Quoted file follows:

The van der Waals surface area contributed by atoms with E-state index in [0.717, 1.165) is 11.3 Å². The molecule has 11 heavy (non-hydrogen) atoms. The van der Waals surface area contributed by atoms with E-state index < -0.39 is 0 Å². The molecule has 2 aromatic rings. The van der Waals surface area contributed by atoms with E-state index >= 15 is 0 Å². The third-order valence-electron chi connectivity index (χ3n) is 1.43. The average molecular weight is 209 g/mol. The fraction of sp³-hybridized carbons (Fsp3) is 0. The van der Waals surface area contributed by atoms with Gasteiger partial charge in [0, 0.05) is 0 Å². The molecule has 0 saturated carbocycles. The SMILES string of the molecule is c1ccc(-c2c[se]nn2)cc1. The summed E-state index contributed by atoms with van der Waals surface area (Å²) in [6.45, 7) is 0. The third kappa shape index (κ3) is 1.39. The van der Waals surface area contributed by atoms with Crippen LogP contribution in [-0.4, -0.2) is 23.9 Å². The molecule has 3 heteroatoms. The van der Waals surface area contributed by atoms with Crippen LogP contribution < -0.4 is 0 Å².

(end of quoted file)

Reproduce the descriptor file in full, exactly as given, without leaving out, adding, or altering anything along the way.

The van der Waals surface area contributed by atoms with E-state index in [0.717, 1.165) is 11.3 Å². The molecule has 11 heavy (non-hydrogen) atoms. The van der Waals surface area contributed by atoms with E-state index < -0.39 is 0 Å². The molecule has 2 aromatic rings. The van der Waals surface area contributed by atoms with E-state index >= 15 is 0 Å². The third-order valence-electron chi connectivity index (χ3n) is 1.43. The average molecular weight is 209 g/mol. The fraction of sp³-hybridized carbons (Fsp3) is 0. The van der Waals surface area contributed by atoms with Gasteiger partial charge in [0, 0.05) is 0 Å². The molecule has 0 saturated carbocycles. The SMILES string of the molecule is c1ccc(-c2c[se]nn2)cc1. The summed E-state index contributed by atoms with van der Waals surface area (Å²) in [6.45, 7) is 0. The third kappa shape index (κ3) is 1.39. The van der Waals surface area contributed by atoms with Crippen LogP contribution in [-0.4, -0.2) is 23.9 Å². The molecule has 3 heteroatoms. The van der Waals surface area contributed by atoms with Crippen LogP contribution < -0.4 is 0 Å².